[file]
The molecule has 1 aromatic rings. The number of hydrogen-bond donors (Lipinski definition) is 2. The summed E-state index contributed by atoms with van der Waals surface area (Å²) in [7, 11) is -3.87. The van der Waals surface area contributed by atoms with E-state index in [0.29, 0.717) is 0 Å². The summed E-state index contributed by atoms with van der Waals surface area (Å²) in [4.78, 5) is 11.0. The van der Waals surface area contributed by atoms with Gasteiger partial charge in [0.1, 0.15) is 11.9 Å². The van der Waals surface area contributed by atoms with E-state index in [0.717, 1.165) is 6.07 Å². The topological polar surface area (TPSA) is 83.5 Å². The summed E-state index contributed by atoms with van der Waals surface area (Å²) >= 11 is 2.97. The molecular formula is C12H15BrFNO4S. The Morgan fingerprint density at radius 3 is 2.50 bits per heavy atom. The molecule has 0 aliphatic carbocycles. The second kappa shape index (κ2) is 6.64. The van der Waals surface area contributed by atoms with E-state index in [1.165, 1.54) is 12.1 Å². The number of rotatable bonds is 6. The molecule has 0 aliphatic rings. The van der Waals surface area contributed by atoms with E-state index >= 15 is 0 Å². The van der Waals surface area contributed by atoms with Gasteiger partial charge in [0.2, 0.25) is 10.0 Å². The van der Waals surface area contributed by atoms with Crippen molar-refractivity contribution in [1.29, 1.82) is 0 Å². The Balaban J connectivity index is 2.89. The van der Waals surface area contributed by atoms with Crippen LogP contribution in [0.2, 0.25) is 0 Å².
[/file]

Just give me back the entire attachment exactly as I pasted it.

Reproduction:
The molecule has 1 aromatic rings. The number of hydrogen-bond donors (Lipinski definition) is 2. The summed E-state index contributed by atoms with van der Waals surface area (Å²) in [7, 11) is -3.87. The van der Waals surface area contributed by atoms with E-state index in [0.29, 0.717) is 0 Å². The summed E-state index contributed by atoms with van der Waals surface area (Å²) in [4.78, 5) is 11.0. The van der Waals surface area contributed by atoms with Gasteiger partial charge in [0.1, 0.15) is 11.9 Å². The van der Waals surface area contributed by atoms with E-state index in [0.717, 1.165) is 6.07 Å². The topological polar surface area (TPSA) is 83.5 Å². The summed E-state index contributed by atoms with van der Waals surface area (Å²) >= 11 is 2.97. The molecular formula is C12H15BrFNO4S. The Morgan fingerprint density at radius 3 is 2.50 bits per heavy atom. The molecule has 0 aliphatic carbocycles. The second kappa shape index (κ2) is 6.64. The van der Waals surface area contributed by atoms with E-state index in [1.165, 1.54) is 12.1 Å². The number of rotatable bonds is 6. The molecule has 0 aliphatic rings. The van der Waals surface area contributed by atoms with E-state index >= 15 is 0 Å². The van der Waals surface area contributed by atoms with Gasteiger partial charge in [0.2, 0.25) is 10.0 Å². The van der Waals surface area contributed by atoms with Crippen molar-refractivity contribution in [1.29, 1.82) is 0 Å². The Balaban J connectivity index is 2.89. The van der Waals surface area contributed by atoms with Crippen LogP contribution in [0.2, 0.25) is 0 Å².